Which Joe gave his name to ‘sloppy joes’? We look at five interesting sandwiches and their lexical origins.
A seabird related to the shearwaters, typically flying far from land.
- ‘In Hawaii, cats and dogs as well as the imported mongoose have seriously affected nesting waterbirds and two seabirds - the dark-rumped petrel and Newell's shearwater, according to the National Biological Service.’
- ‘For me, it will always be a trip of a lifetime, as we were soon surrounded by a bewildering assortment of albatrosses, shearwaters and petrels, each a new species for us.’
- ‘Albatross, cape pigeons, diving petrels, monymawks, mottled petrels, and sooty shearwaters all took their turns skimming our bow wave for fish.’
- ‘While there are few wild animals in Iceland, there is abundant birdlife - ducks, geese and, among the many sea-birds I spotted, petrels, puffins, tern, gannets, skuas and shearwaters.’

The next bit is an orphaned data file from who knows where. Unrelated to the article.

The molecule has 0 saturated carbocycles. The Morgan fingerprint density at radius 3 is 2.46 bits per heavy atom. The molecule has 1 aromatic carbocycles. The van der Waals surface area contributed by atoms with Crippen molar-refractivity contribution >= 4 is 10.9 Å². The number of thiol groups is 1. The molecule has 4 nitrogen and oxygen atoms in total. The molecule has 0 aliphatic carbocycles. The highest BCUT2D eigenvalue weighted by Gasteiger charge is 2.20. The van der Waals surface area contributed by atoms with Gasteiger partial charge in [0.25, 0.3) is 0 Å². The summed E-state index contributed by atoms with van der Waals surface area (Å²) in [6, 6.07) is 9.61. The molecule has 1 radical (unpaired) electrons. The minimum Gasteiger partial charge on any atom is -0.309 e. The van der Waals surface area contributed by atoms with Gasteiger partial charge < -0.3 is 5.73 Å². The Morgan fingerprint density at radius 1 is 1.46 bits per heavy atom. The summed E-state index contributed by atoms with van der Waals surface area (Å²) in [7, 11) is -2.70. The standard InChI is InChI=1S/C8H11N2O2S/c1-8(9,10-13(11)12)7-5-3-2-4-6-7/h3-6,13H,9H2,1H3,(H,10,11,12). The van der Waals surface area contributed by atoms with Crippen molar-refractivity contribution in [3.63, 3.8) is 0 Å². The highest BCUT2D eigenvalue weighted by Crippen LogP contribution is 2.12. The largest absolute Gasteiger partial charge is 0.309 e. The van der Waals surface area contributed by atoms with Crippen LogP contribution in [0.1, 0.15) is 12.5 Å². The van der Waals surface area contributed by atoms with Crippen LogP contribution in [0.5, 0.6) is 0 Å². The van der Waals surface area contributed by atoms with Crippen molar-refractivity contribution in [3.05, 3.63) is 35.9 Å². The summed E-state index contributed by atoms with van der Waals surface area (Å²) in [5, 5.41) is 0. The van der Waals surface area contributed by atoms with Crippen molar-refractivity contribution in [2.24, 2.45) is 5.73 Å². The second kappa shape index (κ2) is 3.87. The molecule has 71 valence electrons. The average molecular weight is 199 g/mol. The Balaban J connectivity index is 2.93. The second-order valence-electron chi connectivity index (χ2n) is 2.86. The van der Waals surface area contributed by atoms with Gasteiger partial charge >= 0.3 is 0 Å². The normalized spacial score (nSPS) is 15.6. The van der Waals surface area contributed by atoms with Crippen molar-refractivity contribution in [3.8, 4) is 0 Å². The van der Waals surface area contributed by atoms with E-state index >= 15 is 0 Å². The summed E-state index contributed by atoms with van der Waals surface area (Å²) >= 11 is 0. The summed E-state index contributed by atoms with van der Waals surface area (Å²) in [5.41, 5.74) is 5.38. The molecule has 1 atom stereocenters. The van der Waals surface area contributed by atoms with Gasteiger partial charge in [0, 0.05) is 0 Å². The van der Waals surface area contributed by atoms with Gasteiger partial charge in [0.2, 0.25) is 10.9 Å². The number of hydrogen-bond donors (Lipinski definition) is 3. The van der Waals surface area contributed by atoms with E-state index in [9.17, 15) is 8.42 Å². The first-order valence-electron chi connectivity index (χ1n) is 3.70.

- ‘Fulmarus glacialis, a cliff-dwelling, gull-like bird of northern seas and coasts; it belongs to a group of seabirds commonly known as petrels and shearwaters.’
Early 17th century: associated with St Peter, from the bird's habit of flying low with legs dangling, giving the appearance of walking on the water (see Matt. 14:30).
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Before you run for the hills, let’s run through a list of ‘run’ expressions that are running through our minds.
The definitions of ‘buddy’ and ‘bro’ in the OED have recently been revised. We explore their history and increase in popularity.